The various positions of the pistons, spool valves, inlet, and exhaust valves are schematically shown in FIGS. 9-11.

The springs 46 cause the extended shaft members 43 and 44 to return to their normal position.

FIGS. 12 and 13 show a modification of the present invention wherein the pressure of the pumped fluid in the pumped fluid chambers 94 is greatly increased due to the smaller diameter of the pumping piston 95 as compared to the main piston 14a. Vents 96 are positioned where the reduced cylinder portion 97 joins the enlarged cylinder portion 98 to allow air to escape and to prevent a vacuum being created on the stroke of the piston 14a. An oil escape passage 99 also is provided in the large cylinder 98 ahead of the travel of the piston 14a. In other respects, the construction and operation of the converter is identical to that hereinbefore described. This form of the invention is believed to have good applicability in high pressure drilling and the like where extremely high pressure fluid is needed. If the fluid has pulsations, it ruins rapidly the equipment with which it is used or pumped.

Operation With the parts in the position shown in FIG. 6, that is, with the pistons 14 and 14a moving leftwardly so that the piston 14a is delivering pumped fluid through the discharge valve 24, the valve 58 is in its rightmost position and is held there by pressurized fluid from the passage 85 around the spool reduced portion 86 and the passages 87 and 88 to the control chamber 64 behind the valve head 65. Pumping fluid flows from the pump 59 through the conduit 60, the port 61, the manifold 62 past the valve 65a to the pumping chamber 57a. The spool valves 74 and 73 are in their rightmost position. The exhaust valves 66a are retained in their closed position by pressurized fluid delivered to the chamber 78 and passage 77a.

'travel of the piston heads 14 and 140.

At this point, the left piston actuator carried by the rods 53a and connected to the left piston 14a engages the spool valve actuating portions and 76 to move the spool valves 73 and 74 leftwardly. When the valves 73 and 74 are in an intermediate position (FIG.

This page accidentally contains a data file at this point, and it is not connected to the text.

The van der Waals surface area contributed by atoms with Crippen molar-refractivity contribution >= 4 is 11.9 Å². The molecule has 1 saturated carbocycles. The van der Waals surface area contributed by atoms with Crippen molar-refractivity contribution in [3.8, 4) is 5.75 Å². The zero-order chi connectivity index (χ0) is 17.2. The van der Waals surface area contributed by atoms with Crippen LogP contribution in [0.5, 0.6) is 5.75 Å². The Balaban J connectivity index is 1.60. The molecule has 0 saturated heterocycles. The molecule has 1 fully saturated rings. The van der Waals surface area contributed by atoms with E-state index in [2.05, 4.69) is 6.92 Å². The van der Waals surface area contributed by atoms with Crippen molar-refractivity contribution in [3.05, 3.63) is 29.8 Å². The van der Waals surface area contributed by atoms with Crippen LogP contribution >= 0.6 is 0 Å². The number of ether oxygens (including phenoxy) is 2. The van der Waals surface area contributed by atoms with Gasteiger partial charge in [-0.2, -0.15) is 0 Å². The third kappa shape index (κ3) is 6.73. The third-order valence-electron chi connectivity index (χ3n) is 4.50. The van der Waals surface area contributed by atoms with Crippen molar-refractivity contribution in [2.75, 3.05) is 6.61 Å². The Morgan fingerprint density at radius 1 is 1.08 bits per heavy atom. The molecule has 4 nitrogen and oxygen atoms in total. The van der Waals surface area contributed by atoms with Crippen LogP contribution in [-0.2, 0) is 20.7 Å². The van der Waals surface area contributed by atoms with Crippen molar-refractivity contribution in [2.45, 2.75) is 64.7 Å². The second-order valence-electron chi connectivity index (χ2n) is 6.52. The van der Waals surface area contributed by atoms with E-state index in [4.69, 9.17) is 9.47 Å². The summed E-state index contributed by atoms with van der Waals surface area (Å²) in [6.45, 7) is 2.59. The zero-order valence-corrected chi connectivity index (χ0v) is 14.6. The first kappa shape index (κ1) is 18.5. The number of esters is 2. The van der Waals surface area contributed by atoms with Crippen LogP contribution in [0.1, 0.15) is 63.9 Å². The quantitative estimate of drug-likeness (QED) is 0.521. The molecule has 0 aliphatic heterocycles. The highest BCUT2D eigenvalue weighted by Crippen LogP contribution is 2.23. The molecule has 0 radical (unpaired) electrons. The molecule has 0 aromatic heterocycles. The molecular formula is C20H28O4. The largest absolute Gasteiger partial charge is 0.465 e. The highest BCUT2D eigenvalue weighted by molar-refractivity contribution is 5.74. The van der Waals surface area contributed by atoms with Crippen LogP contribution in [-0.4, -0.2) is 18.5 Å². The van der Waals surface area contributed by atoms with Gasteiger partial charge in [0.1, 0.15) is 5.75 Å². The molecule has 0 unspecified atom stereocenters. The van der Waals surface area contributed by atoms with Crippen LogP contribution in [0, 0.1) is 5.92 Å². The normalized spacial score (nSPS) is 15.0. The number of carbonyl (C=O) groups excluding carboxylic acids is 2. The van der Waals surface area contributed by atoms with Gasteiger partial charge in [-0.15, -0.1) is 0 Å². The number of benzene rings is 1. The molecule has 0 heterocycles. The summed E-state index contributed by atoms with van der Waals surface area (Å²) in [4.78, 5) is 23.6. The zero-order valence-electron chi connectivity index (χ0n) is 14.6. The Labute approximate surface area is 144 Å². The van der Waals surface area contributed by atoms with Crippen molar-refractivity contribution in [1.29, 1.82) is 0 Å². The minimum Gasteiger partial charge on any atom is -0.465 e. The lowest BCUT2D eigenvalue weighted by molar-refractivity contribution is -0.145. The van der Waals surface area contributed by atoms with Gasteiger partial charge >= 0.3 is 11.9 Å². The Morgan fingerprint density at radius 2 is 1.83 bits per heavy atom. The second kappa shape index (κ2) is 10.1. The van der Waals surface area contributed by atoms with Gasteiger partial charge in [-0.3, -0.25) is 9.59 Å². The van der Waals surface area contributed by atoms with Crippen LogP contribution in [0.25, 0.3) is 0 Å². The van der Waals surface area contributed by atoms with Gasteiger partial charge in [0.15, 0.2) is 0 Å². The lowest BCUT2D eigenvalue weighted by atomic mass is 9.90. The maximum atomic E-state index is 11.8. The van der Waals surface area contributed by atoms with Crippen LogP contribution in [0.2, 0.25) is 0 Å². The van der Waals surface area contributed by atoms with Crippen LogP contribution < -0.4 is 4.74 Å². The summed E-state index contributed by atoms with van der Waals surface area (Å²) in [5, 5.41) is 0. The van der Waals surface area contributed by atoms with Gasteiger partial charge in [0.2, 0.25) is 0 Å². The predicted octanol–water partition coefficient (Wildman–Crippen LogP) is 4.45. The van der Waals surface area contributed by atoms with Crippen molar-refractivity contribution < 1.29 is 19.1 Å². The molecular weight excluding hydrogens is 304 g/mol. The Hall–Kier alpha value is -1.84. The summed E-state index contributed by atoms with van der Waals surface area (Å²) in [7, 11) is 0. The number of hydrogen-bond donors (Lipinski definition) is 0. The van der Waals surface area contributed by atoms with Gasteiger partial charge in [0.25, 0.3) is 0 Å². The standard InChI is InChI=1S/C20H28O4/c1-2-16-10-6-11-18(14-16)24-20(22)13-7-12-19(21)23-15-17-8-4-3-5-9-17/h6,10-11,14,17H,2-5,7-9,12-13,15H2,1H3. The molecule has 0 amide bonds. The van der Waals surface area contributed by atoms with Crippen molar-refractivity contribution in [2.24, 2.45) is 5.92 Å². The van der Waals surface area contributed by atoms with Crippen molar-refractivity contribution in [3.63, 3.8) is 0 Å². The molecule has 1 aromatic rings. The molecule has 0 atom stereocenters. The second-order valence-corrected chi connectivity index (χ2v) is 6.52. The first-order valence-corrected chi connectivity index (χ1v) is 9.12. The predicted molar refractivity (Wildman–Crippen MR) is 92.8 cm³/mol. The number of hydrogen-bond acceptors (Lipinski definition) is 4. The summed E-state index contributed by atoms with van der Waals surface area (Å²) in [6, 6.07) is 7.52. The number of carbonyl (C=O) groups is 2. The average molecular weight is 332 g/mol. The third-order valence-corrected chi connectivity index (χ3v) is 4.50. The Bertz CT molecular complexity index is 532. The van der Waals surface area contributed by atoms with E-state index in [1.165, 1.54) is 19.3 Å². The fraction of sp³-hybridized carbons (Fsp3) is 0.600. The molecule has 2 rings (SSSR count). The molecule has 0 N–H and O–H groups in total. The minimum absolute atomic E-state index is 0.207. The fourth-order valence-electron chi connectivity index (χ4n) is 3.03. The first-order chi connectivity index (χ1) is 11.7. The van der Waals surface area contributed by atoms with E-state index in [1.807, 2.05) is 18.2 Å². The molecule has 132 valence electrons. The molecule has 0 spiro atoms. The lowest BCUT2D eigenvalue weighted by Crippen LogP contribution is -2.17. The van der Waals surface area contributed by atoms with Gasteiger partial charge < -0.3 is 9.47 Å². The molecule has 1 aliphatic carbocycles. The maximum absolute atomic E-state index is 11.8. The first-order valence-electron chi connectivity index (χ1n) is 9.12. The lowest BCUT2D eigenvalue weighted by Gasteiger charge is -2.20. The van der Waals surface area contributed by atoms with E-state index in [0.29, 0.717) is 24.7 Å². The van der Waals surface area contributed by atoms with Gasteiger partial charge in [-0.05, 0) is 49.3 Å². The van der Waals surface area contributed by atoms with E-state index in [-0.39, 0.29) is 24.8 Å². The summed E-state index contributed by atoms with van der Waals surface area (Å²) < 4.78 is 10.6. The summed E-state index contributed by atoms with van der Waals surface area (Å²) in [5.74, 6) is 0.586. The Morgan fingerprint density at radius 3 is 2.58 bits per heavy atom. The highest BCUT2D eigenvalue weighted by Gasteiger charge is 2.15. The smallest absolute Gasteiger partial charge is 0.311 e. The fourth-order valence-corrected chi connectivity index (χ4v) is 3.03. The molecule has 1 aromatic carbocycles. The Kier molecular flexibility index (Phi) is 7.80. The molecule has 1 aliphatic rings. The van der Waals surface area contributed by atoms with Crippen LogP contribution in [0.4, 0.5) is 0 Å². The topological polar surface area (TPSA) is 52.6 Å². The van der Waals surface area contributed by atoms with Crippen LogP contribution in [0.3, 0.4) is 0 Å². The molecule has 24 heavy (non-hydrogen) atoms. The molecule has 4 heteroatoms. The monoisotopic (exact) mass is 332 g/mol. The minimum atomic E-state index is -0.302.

.3) all of the exhaust ports 66 and 66a are closed since pressurized fluid is delivered to the control chambers 71 and 71a. At this instant, the spool valve 73 is sop-ositioned that pressurized fluid is delivered from the inlet passage 77 past the reduced portion 83 and through passages 82 and 81 to the control chamber 71. Also, pressurized fluid from the inlet passage 77a is delivered past the reduced portion 78 by passages 79 and 80 to the control chamber 71a. This positioning prevents escape of any pumping fluid from either of the chambers 57 or 57a.

Simultaneously therewith, the spool valve 74 also has been moved to an intermediate position and so positioned that the inlet passage for pressurized fluid is cut off by the portion of the spool valve 74 between the reduced portions 86 and 91. As the spool 74 is continued leftward, the inlet 90 is connected by reduced portion 91, and passages 92 and 93 to the chamber 64a to move the valve'58 leftward. This also gradually vents the ch'am ber 64 by passages 88, 87, reduced portion 86 and exhaust passage 90a to permit flo-w of pumping fluid into the chambers 57 and 57a simultaneously during the period of shifting of the valve 53. Since this fluid cannot escape from either chamber 57 or 57a because the valves'66 and 66a are closed, both of the piston heads 14 and 14a move outwardly simultaneously. This provides a smooth transition and cushioning effect to initiate the rightward However, before the rightward travel of the left piston 14a can begin, the spool valves 73 and 74 must be moved to their leftmost position (FIG. 7). This is caused by the telescoping expansion of the center shaft parts 43 and 44. Since the control member 55 is connected to the left piston closure member 41, the continued leftward movement of the piston head 14a (including the member 41) causes the control valves 73 and 74 to be moved to their leftward position.

When the valve 73 is positioned in its leftward position, the control port 71a is connected to the atmosphere through the passages 80 and 79, thereduced portion '78 i and the exhaust passage 89. This opens the exhaust valves 66a and allows the pumping fluid to be exhausted from the chamber 5741 so that the piston heads 14 and 14a are free to move rightwardly simultaneously. At the same time, the pressurized fluid is maintained in the chamber 71 behind the right cylinder exhaust valve 66 through the inlet passage 77, the reduced portion 83 and the passages 82 and 81.

The spool valve 74 also is moved leftwardly. so that the double-headed valve 58 moves to the leftward position closing the port 69a and permitting pumping fluid to flow freely to the right chamber 57. The valve 58 is maintained in its leftmost position by pressurized fluid from the passage 90 past the reduced portion 91 through passages 92 and 93 to the control chamber 64a.

The foregoing sequence is repeated as the piston moves back and forth through the chambers.